Thursday, October 8, 2015

October 8 dissertation notes (Week 8): Meeting

Was I saying that last week was rough for the dissertation? This week was worse...

Within a week of each other, and quite independently, my husband and one of my best friends made the following analogies (paraphrased): "It sounds like you're writing blank verse and being criticized for using improper sonnet structure," and "You're trying to write Chopin and being forced to turn it into a Sousa march." Clearly I surround myself with excellent people :) And the latter gives way too much credit to my writing... Still, that's kind of what it's felt like, at various moments throughout this process.

A lot of it seems to come down to simple difficulty in communication. When I met with my adviser this week, I often felt, from the reactions I got, as if I were answering different questions than I was being asked; or, at least, that we had opposite ideas about where the real heart and interest of my project lay. The more I've thought about it this week, the more I've wondered if that's the key to why none of my revisions have passed muster.

Here's what I mean. The main takeaway from this week's meeting is that my argument about Gregory's preaching is still not sufficiently analytical; it's too descriptive; there isn't a clear sense of a narrative in my dissertation. That is, the fact that Gregory understood preaching to be a means of God's grace (this is shorthand for my argument, but it's the gist), is not, by itself, interesting, no matter how neglected it's been in others' scholarship. It's describing something about Gregory's writings that presumably anyone could glean if they tried. What's interesting is why that's the case.

Now, I've made a point of discussing elements of Gregory's context in my dissertation. You can't talk about ideas, or their proponents, without seeking to understand them in terms of the period and environment in which they stood. But, to me, the fact that Gregory's ministry was framed by controversies over the Holy Spirit, and that he was trying to establish his authority as spokesman for orthodoxy, are the "well, duh," part of this. Undoubtedly those things were in the air, and as such probably shaped the way he talked about the effects of preaching and the role of the preacher. They don't make the theological ideas all that much more or less interesting. Moreover, assuming too much explanatory significance for them seems at best speculative, and at worst, painfully reductionistic. (As Kevin put it, "as if theology was a strategic game or a wax nose.") So I've held back from making them too explicit a part of my argument.

So, what I'm wondering is, is my argument coming across as a primarily theological argument and not a sufficiently historical one? Could that really explain all the obstacles in pushing this project forward? That the way I've framed the project is inappropriate for the methodology I need to be following? Is that what could be meant by descriptive vs. analytical? I don't want to make a faith-based claim and then spackle in some historical context to make it look as legit as possible. That's not sound scholarship...

A way around the problem of context could be to return to more of a comparative project, which is what my adviser is suggesting. He said that if I'm really wanting to argue that Gregory saw preaching as doing something more than the Greco-Roman rhetoric of his day, then I really need to be doing a comparison of his writings with contemporary rhetorical handbooks. And once we were on the same page that this is more or less what I've been trying to argue, he said that although it might be a good hunch, he doubts it's ultimately provable -- Christian and pagan language about persuasive speaking was largely similar, even if they used different language, like invocation of the Spirit instead of the muses, for instance. (It would've been useful to have realized the apparent uselessness of my argument a long time ago, but...what can you do.)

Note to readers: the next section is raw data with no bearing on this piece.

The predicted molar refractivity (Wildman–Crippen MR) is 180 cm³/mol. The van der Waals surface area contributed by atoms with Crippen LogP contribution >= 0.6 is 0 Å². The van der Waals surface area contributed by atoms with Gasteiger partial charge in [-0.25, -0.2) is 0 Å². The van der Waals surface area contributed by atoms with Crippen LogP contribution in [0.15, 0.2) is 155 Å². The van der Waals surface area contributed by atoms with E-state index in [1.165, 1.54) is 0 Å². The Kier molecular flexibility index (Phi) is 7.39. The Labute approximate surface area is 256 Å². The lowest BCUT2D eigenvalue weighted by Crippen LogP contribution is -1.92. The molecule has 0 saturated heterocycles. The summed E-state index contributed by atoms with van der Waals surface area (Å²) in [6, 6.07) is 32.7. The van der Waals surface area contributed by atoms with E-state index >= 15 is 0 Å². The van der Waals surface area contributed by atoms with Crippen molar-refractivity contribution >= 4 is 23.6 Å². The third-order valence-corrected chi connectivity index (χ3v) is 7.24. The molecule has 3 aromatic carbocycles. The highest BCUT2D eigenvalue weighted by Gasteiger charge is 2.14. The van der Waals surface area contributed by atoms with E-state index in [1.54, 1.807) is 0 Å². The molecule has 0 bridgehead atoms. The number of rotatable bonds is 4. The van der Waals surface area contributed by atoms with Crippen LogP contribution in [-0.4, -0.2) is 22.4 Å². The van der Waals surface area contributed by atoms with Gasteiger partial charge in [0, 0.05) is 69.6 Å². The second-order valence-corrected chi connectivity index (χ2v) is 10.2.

So I'm supposed to go back to my sources again, particularly spending more time with ancient rhetorical treatises, and see if I can find a fresh way of framing the project. My concern is to salvage as much of the work I've already done as possible. I don't have time to start from scratch. I want to be done by the end of 2016. (That's already a year and a half longer than I meant to take for this degree program.) But in the meantime, I guess I don't have much to lose. If this is what it will take to be allowed to defend and graduate,'s worth a shot.

Another comment I got was that the project, as it currently stands, wouldn't be publishable, because it's not clear why someone would need to read it in order to learn anything new. I guess it depends on who "somebody" is, and how much their assessment matters to me.

Anyway--most of this week was spent preparing for that meeting and then processing afterward. I've sent a follow-up email summarizing the main takeaways from it and raising some of the things I've mentioned here. The response will govern how I approach my next steps. I was terribly discouraged by this conversation because I'm so tired of writing, re-writing, and still feeling I've not been understood. I don't know if I've successfully diagnosed the reasons for all the disconnects -- or if having done so will ultimately help anything. I guess it's worth something that I still haven't given up.

No comments:

Post a Comment